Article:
String trees. Have you ever wondered about what’s the role of these? Nailed and screwed on a guitar headstock, string trees often go unnoticed by many guitar players. Especially beginners.
Are string trees really necessary?
Well, it depends on the geometry of your guitar headstock. They are necessary for flat-style headstocks, as they provide a downward pressure needed to secure strings to stay in their nut slots.
However, for staggered tuners or tilted headstocks they are not necessary. Geometry of these creates an angle between nut and locking tuners that’s steep enough for strings to sit in their nut slots.
What Is The Purpose Of A String Tree?
The purpose of a string tree (on a flat headstock) is to create a downward pressure on a string. Why is that necessary? It is necessary for a string to sit still in its nut slot. String tree is placed on a headstock.
Behind the nut, the string travels to its tuner. It is important to ensure that the string itself will sit tight in its nut slot. Otherwise, the string may buzz. Also, when it’s played open, the string may not sound as loud as it should be.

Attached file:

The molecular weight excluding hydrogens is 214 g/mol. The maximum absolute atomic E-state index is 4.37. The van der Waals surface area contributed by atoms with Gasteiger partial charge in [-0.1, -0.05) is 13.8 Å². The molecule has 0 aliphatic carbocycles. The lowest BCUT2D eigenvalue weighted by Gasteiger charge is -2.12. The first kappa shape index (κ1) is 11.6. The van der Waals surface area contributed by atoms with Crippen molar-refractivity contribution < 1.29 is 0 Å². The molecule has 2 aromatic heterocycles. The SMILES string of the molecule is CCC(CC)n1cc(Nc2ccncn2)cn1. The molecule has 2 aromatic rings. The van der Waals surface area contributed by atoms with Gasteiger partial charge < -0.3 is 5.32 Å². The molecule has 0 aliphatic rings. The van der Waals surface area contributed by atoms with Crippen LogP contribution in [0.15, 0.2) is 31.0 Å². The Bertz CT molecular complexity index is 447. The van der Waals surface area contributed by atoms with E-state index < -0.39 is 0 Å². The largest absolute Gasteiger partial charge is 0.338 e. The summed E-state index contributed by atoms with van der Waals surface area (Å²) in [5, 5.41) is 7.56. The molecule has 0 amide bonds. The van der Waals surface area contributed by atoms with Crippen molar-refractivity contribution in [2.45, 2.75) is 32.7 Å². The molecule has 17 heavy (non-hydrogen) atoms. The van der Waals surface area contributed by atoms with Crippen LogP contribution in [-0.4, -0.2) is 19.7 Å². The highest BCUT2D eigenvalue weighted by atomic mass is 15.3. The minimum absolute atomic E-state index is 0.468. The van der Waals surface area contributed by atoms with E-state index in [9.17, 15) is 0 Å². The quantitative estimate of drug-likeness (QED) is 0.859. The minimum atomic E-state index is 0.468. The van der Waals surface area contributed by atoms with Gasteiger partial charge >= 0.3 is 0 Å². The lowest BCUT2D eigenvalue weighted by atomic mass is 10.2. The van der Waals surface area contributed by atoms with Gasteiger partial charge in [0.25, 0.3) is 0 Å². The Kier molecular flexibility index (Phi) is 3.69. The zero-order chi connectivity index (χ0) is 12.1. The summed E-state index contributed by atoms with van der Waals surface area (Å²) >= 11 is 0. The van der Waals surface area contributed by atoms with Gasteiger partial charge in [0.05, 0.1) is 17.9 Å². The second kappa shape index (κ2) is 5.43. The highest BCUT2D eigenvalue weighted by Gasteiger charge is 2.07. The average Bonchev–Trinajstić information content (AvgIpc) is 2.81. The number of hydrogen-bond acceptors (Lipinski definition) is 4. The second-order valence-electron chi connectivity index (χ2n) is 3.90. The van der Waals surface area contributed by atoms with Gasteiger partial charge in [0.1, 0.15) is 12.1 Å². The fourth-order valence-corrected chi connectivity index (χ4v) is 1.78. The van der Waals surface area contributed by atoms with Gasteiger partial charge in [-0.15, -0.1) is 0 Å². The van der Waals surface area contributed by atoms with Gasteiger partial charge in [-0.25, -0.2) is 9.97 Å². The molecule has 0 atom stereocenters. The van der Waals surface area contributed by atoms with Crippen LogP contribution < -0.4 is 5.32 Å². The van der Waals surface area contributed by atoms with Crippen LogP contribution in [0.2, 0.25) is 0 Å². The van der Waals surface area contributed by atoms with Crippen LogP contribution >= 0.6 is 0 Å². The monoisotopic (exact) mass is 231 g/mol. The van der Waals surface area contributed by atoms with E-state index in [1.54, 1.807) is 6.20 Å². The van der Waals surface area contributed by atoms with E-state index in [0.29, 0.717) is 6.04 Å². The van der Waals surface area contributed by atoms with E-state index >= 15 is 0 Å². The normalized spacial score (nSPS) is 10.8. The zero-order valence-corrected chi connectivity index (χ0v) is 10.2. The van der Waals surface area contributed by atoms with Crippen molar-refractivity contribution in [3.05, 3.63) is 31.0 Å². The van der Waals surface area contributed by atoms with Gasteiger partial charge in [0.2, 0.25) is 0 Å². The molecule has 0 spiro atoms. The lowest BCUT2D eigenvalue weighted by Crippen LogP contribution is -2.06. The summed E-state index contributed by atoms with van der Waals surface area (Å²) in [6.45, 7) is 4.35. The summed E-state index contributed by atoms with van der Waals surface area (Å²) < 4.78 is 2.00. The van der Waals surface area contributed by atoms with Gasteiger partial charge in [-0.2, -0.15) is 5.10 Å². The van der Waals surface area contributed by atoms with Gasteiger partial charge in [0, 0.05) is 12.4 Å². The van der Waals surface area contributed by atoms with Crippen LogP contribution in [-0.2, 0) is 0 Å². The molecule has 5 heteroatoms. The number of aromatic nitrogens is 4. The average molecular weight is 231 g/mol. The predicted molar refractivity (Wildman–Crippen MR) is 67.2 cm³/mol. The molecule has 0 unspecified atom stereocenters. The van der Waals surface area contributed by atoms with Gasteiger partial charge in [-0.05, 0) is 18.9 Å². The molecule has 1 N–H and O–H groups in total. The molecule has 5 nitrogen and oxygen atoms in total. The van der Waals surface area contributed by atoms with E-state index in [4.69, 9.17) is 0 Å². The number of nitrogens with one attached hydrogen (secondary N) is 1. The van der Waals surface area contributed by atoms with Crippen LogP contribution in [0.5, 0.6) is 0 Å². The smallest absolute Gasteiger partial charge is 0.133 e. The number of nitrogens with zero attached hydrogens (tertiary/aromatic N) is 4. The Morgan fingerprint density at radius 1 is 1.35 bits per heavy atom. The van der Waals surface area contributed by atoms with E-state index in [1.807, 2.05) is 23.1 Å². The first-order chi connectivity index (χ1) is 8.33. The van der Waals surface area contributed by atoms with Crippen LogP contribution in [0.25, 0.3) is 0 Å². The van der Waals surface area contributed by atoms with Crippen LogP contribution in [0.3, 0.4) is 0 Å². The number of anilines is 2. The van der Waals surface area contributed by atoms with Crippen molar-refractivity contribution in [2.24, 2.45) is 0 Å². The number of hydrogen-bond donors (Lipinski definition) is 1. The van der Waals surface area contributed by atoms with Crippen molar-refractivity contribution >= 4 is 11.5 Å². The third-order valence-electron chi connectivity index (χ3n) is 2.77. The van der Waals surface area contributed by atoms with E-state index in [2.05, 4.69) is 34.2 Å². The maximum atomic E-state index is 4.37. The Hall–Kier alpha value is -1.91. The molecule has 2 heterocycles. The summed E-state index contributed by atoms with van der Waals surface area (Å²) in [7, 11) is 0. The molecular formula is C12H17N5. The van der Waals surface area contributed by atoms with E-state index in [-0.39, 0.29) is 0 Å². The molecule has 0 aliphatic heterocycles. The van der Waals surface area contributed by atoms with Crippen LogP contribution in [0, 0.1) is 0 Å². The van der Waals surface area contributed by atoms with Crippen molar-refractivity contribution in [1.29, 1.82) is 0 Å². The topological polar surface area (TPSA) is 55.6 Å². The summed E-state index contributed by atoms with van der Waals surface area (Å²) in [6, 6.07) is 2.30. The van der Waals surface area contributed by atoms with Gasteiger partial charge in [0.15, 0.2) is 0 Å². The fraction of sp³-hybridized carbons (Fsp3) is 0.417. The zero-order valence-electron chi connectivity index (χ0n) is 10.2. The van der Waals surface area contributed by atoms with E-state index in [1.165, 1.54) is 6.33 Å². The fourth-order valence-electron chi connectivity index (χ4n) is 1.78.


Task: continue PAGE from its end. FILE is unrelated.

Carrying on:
Buzzing problem is perhaps one of the most common sound problem guitar players experience. Make sure you put necessary strings under the string tree. (If your guitar have flat headstock).
Why is string tree necessary to prevent buzzing? As it’s been said, it makes sure the string will sit in its nut slot. But let’s get a bit deeper in here.
A string tree ensures that the nut serves as a boundary point for a string wave. What does that mean? First of all, when you pluck a string, it acts like a wave. A wave is traveling along a string. You can look at the wave as an energy in motion.
When a wave travels along a string and reaches a boundary point (nut, when you play open string), there is potential for this energy to be reflected back, transferred through, or transmitted beyond.
If a string has suitable downward pressure and the rest point is broad enough, most of the energy will be reflected back. Of course, some energy will be transmitted through the neck, but it’s negligible. When the pressure is right, the energy transmitted beyond the nut will also be negligible.